In a speech to the United Nations General Assembly (UNGA) Tuesday, Chinese President Xi Jinping urged the world to "join hands to uphold the values of peace, development, equity, justice, democracy and freedom shared by all of us."
After hailing China's response to the coronavirus pandemic, Xi said Beijing wants to "continue to work as a builder of global peace, a contributor to global development and a defender of international order."
It was a continuation of a role Xi has played at previous high-profile international meetings, as a defender of free trade and multilateralism, in contrast to an increasingly isolationist United States under President Donald Trump.
This is a dichotomy that has long existed, particularly as Xi has attempted to take advantage of Trump's "America First" foreign policy to assert China's dominance at international bodies like the UN.
But the rhetoric doesn't always match the facts on the ground: for all Xi's talk of free trade -- at Davos and the UN -- access to the Chinese market remains exceptionally difficult for many foreign companies. And while he may wax lyrical about world peace, under Xi, China is expanding its military and making increasingly aggressive moves in the South China Sea, in the Taiwan Strait, and along the country's Himalayan border with India.
In addition, for all Xi's apparent consensus building at the UN, the Chinese leader has shown he is unwilling to tolerate anything other than absolute loyalty at home.
Since Trump came to office, Xi has shored up control of the Communist Party, securing his rule indefinitely, and cracked down on all forms of opposition -- be it in Hong Kong, Xinjiang or within the Party itself.
This week saw the jailing of prominent Xi critic Ren Zhiqiang for 18 years. The 69-year-old property tycoon and former senior party member was convicted on a raft of corruption charges, which appeared soon after he allegedly penned an essay criticizing Xi and calling the Chinese leader a "clown."
The heavy sentence appears designed to send a message to other members of the Chinese elite: either fall in line or face the consequences.
This discrepancy between Xi's international and domestic personas is perhaps a reminder that differences between the two leaders -- and the political systems they represent -- run deeper than mere style.
Trump is facing an increasingly rough road to reelection, and has spent much of the past four years fighting investigations, impeachment, and congressional opposition. Yet for the many problems with the US system exposed by Trump's time in office, a democratically elected president ultimately does not and cannot wield as much power as his authoritarian counterparts. For all that Trump might wish to lock his rivals up when they insult him, he is constrained institutionally from doing so.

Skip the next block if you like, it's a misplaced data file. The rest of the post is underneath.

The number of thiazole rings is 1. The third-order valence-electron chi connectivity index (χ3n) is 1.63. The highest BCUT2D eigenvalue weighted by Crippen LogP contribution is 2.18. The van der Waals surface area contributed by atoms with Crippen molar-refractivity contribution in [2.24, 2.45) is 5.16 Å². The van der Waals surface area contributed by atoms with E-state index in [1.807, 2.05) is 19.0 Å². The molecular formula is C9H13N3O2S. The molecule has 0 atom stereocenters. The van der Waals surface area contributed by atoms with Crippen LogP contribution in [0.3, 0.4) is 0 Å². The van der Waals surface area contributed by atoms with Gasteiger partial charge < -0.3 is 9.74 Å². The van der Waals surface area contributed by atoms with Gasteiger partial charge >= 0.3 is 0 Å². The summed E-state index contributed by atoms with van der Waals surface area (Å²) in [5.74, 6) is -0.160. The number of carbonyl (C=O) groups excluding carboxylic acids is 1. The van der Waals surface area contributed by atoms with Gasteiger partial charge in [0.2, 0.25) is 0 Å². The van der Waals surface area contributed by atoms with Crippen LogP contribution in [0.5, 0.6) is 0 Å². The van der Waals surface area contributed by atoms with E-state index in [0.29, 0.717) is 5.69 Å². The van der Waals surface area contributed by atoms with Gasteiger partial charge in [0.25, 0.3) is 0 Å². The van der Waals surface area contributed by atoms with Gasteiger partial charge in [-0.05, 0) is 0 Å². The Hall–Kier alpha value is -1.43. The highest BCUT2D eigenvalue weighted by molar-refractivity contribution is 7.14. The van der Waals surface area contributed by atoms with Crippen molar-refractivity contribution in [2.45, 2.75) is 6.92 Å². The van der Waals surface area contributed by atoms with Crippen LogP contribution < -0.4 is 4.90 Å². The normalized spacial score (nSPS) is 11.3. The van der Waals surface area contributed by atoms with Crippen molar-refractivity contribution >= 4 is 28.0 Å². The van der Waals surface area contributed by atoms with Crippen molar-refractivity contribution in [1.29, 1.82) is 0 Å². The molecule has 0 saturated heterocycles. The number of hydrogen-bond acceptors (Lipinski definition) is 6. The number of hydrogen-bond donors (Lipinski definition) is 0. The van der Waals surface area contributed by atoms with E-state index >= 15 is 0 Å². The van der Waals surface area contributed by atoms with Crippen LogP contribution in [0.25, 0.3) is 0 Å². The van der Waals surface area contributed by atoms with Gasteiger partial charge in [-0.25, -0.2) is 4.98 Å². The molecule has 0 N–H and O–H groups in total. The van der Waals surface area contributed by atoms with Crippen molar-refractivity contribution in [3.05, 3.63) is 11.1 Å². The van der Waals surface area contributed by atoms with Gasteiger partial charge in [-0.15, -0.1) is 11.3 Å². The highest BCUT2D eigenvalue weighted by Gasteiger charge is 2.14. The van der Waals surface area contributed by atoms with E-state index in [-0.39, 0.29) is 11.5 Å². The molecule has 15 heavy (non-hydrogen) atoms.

Which was perhaps why Xi could afford to be so statesmanlike at the UN, while Trump felt the need to go on the attack.
Holding China accountable
Though neither Trump or Xi mentioned each other by name, both appeared to have the other in mind.
In his speech Tuesday, Trump said the UN "must hold China accountable for their actions," before listing a litany of alleged crimes by Beijing.
His remarks sparked an angry response from China's ambassador to the UN, Zhang Jun, who called Washington's handling of the coronavirus a "complete failure," and said "it's really time for some US politicians to wake up from their self-created illusions." Zhang added the US "may wish to be great, but to be great you have to behave like a leader."
Washington, however, is not the only government souring on China, and Xi's ability to win over international audiences with his appeals to multilateralism and peace is starting to wane.
Beijing has faced increasing pushback from European powers over issues such as human rights abuses in Xinjiang, with French President Emmanuel Macron using his speech at the General Assembly to call for a UN mission to the far western Chinese region, where Beijing has allegedly detained hundreds of thousands of Uyghurs in recent years.
"Fundamental rights are not a Western idea that one could oppose as an interference ... these are the principles of our organization, enshrined in texts that the member states of the United Nations have freely consented to sign and to respect," Macron said.
"This is the reason why ... France has requested that an international mission under the aegis of the United Nations go to Xinjiang in order to take into account the concerns that we collectively have on the situation of the Muslim Uyghur minority."
While China may be able to block action on Xinjiang at the UN, Macron's suggestion may concern Beijing more than Trump's bombast, which Chinese officials are more than used to at this point.
For years after taking power, Xi was able to project a facade of normality internationally even as authoritarianism was on the rise back home. But now, that veneer may be starting to fade.